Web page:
"Hillary Clinton, hearing criticism for her ties to the financial industry, received the critical support of Senator Elizabeth Warren on Monday for her proposal to expand the Dodd-Frank regulatory structure and urging of President Obama to veto any legislation that would weaken Wall Street regulation.
'Secretary Clinton is right to fight back against Republicans trying to sneak Wall Street giveaways into the must-pass government funding bill,' Ms. Warren, the liberal senator from Massachusetts, wrote on Facebook after Mrs. Clinton published an Op-Ed article in The New York Times with her proposals to regulate Wall Street."
"Seven years after their dubious lending practices helped push the United States economy to the brink of disaster, the nation’s largest banks are closing in on a long-sought goal: to unseat Fannie Mae and Freddie Mac, the mortgage finance giants, and capture their share of the profits in the country’s $5.7 trillion home loan market.
Taking place largely behind the scenes, the movement to take over the mortgage market has been propelled in part by a revolving door between Washington and Wall Street, an investigation by The New York Times has found.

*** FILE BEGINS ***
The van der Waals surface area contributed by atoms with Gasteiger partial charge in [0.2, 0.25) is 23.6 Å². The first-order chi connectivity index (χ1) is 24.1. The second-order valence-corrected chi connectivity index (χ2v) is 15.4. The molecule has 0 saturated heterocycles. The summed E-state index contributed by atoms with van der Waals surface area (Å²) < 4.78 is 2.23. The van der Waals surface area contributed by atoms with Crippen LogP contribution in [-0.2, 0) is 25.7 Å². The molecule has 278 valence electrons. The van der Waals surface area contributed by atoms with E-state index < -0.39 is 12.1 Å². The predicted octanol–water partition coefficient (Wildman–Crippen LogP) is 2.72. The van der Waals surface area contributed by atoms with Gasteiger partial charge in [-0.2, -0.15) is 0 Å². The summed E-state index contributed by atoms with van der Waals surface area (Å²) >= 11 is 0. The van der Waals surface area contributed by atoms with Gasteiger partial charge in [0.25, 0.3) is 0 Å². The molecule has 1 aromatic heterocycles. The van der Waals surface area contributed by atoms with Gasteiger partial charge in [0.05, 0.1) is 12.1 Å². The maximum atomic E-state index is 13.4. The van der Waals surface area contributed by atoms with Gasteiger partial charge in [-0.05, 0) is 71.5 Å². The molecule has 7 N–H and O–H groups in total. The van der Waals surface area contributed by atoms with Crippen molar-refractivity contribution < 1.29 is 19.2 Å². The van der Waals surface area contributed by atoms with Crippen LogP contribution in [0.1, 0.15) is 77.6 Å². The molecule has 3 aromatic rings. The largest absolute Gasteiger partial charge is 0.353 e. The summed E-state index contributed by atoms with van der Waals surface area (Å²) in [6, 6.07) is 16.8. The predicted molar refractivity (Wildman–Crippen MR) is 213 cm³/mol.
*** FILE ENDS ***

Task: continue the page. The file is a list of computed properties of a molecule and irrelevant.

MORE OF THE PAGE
While the big banks’ effort to enshrine their vision into law has failed so far, plans to replace Fannie and Freddie — which have long supported the housing market by playing a unique role as so-called government-sponsored enterprises, or G.S.E.s — are still very much alive. The Obama administration has largely embraced the idea, and government regulators are being pushed to put crucial elements into effect.
A review of lobbying records, legal filings, and internal emails and memorandums, as well as housing officials’ calendars and White House and Treasury visitor logs, illuminates the banks’ effort. Assisting in this work, the documents show, is a group of high-level housing finance specialists who have moved back and forth between public service and private practice in recent years."
That is how often, on average, shootings that left four or more people wounded or dead occurred in the United States this year, according to compilations of episodes derived from news reports.